Even if your application is strong enough to gain approval, it might not qualify you for the low end of lenders’ advertised interest-rate ranges. If you need a credit score of 650 to be eligible at Earnest, for example, you’ll likely need a score 100 or more points higher to access the best of its rate offerings.

A lower interest rate makes all the difference. Say you currently have a 9.00% rate on $20,000 worth of private student loans to be repaid over the next decade. Refinancing that five-figure debt to a 5.00% rate would save you nearly $5,000 in interest over 10 years, according to our student loan refinancing calculator.

Still, a reduced rate isn’t the only factor that should nudge you toward refinancing — especially if you’re privatizing your federal loan debt, too. Refinancing is irreversible and would strip your federal debt of its government-exclusive protections.

On the other hand, note some of the advantages a refinanced loan might have over federal debt, such as:

  • Option to apply with a creditworthy cosigner
  • Ability to choose fixed, variable and hybrid interest rates
  • Access to a wider choice of repayment terms, often between five and 20 years

Consider whether student loan refinancing is right for you

Not being able to transfer private student loans to federal debt shouldn’t feel like the end of the world.

After all, at least you retain the option to transition your debt in the other direction — moving your federal (and private) loans to a bank, credit union or online lender that offers low rates or other attractive terms.

While not suitable for every borrower, student loan refinancing gives you the power to press reset and charge forward on your repayment. To gauge its usefulness for your situation, explore the pros and cons of refinancing.

Advertiser Disclosure: The products that appear on this site may be from companies from which MagnifyMoney receives compensation. This compensation may impact how and where products appear on this site (including, for example, the order in which they appear). MagnifyMoney does not include all financial institutions or all products offered available in the marketplace.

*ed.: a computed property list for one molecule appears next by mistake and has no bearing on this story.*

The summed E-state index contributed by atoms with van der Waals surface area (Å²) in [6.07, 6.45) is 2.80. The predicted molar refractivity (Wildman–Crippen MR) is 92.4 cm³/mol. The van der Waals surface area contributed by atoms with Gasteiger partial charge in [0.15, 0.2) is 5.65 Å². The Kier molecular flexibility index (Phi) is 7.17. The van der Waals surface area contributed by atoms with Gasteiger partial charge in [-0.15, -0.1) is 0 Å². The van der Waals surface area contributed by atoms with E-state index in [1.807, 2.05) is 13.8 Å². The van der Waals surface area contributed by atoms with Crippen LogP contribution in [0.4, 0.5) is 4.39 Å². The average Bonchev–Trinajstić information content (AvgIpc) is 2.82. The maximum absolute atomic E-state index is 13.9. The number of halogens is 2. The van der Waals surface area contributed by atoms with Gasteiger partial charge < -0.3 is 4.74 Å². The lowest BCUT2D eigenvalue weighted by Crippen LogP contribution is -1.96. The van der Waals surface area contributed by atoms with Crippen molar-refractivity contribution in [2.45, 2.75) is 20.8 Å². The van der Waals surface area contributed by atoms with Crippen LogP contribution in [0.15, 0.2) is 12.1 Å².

Andrew Pentis
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Andrew Pentis is a writer at MagnifyMoney. You can email Andrew here

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College Students and Recent Grads

Student Loan Statute of Limitations: Can You Wait It Out?

Editorial Note: The editorial content on this page is not provided or commissioned by any financial institution. Any opinions, analyses, reviews, statements or recommendations expressed in this article are those of the author’s alone, and may not have been reviewed, approved or otherwise endorsed by any of these entities prior to publication.

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If your student loan debt seems like an unsolvable problem, you might be tempted to play hide-and-seek. Maybe your lender will eventually give up and stop looking for you. And isn’t there a student loan “statute of limitations,” after which you don’t need to pay?

Before deciding to wait it out and hope for the best, first consider some facts: Ignoring the problem of your education debt could stall your personal finances for years to come and still not get collections agents off your back. For most people, it isn’t a good solution.

What is the statute of limitations on student loans?

When it comes to student loans, a statute of limitations is the amount of time your lender has to use the court of law to collect your debt.

That said, there are no statutes of limitations placed on federal loans. They were struck down by Congress in 1991.

On top of potentially facing a lawsuit, there are significant consequences if you allow your federal loans to default. Your credit report would suffer, and your wages and tax refunds could be garnished, among other penalties.

On the other hand, banks, credit unions and online lenders must abide by the statutes of limitations on private student loans, as set by each state government. Depending on the state with jurisdiction, a lender might have as little as three years or as long as a decade to bring a suit against you to retrieve your debt.

Although the timing varies from state to state, the rules of play are generally the same:

  • The statute of limitations “clock” starts ticking from when you fail to make a payment.
  • The statute could be reset in some cases, such as if you make a payment.
  • The statute won’t stop a lender from attempting to collect your debt (only its ability to file suit for that debt).

Say you’re on a 10-year repayment term but haven’t made a payment in four years. If your state’s statute of limitations on private student loans is five years, your lender could drag you into a courtroom anytime in the next 12 months.

When can you be sued for your student loan debt amount?

The costs of student loan default are many, and they only increase when lawyers get involved. If you want to avoid potential attorney’s fees and other court costs, you might be wondering about when exactly you could be sued for your debt.